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Shifting Paradigms: De-Pathologizing Alzheimer's Disease in Canada and Israel through Education, Arts and Creativity

Shifting Paradigms: De-Pathologizing Alzheimer's Disease in Canada and Israel through Education, Arts and Creativity
1 Devonshire Place, Room 208N, Munk School of Global Affairs
Time: Oct 19th, 10:00 am End: Oct 19th, 12:00 pm
Interest Categories: Visual Studies (UTM), Near and Middle Eastern Civilizations (FAS), Medicine, Faculty of , Linguistics (FAS), Jewish Studies, Comparative Literature (FAS), Communication, Culture, Information and Technology (UTM), Arts, Culture and Media (UTSC), Art (FAS), 2000-
Talk by Liza Futerman, University of Toronto

The Comparative Program on Health and Society presents

Shifting Paradigms: De-Pathologizing Alzheimer's Disease in Canada and Israel through Education, Arts and Creativity

Dementia is a cultural phenomenon that affects society as much as it does the individuals who bear the paralyzing label. As a researcher and a carer to my mother, who was diagnosed with Alzheimer at the age of 58, my research highlights the ways in which symbolic language comes to define dire realities both for individuals who are labeled as patients of neurodegenerative diseases and for their families who are expected to accept the ‘sentence of social death.' The aim of my cross-disciplinary research and advocacy efforts is to offer an alternative language to talk about dementia by educating the public about arts-based and improvisational skills in order to improve quality of life, prevent isolation and create a sense of community and self-worth for individuals living with the diagnosis and their families.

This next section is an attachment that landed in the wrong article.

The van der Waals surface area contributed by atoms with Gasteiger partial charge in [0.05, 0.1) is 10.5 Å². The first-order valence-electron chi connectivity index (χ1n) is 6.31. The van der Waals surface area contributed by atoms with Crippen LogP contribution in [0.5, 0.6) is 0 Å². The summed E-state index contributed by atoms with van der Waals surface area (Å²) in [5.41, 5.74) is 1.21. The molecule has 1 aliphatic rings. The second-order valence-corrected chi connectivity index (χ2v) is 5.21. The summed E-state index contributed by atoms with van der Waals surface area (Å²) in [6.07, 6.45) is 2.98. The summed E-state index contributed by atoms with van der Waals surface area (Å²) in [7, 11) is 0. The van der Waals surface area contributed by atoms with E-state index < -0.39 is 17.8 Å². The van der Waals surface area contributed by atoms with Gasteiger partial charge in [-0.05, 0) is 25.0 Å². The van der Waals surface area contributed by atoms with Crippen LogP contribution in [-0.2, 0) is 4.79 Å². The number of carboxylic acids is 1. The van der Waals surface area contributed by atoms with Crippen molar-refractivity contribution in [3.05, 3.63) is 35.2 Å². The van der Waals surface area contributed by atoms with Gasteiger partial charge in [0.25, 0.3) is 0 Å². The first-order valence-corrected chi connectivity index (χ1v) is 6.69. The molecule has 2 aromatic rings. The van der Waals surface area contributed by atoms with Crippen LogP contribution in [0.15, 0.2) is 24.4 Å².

My research reflects on the discourse employed both in English speaking countries, where a national dementia strategy is practiced or in the process of becoming; and in Israel, where a national strategy has not yet been normalized and/or institutionalized. The goal of my research is to critically examine the popular discourse that is used to talk about AD and the impact of this language on Alzheimer's and dementia-related policies that in turn, affect negatively the everyday lives of persons diagnosed with AD and their families and care-partners. Through my research I wish to change the language that we use to talk about AD and dementia, as illnesses or disease, and start evaluating the condition as a cultural phenomenon that reveals the constructedness of seemingly naturalized concepts such as memory, identity, pathology and tragedy.

Liza Futerman is a Vanier doctoral scholar at the Centre for Comparative Literature and the the Anne Tanenbaum Centre for Jewish Studies at the University of Toronto, where she researches the popular discourse around Alzheimer's disease (AD) and the ways it affects policymakers, individuals who are diagnosed as ‘AD patients' and families. Futerman holds an MA in History of Art and Visual Culture from the University of Oxford, UK, and a BA and MA in Foreign Literatures and Linguistics from Ben-Gurion University in Israel. Futerman is a writer and an avid advocate for arts-based dementia care. She is the CEO & Founder of www.ArtsForDementia.com

This event is free and open to all. For further information, please contact Olga Kesarchuk at 416-946-8497.


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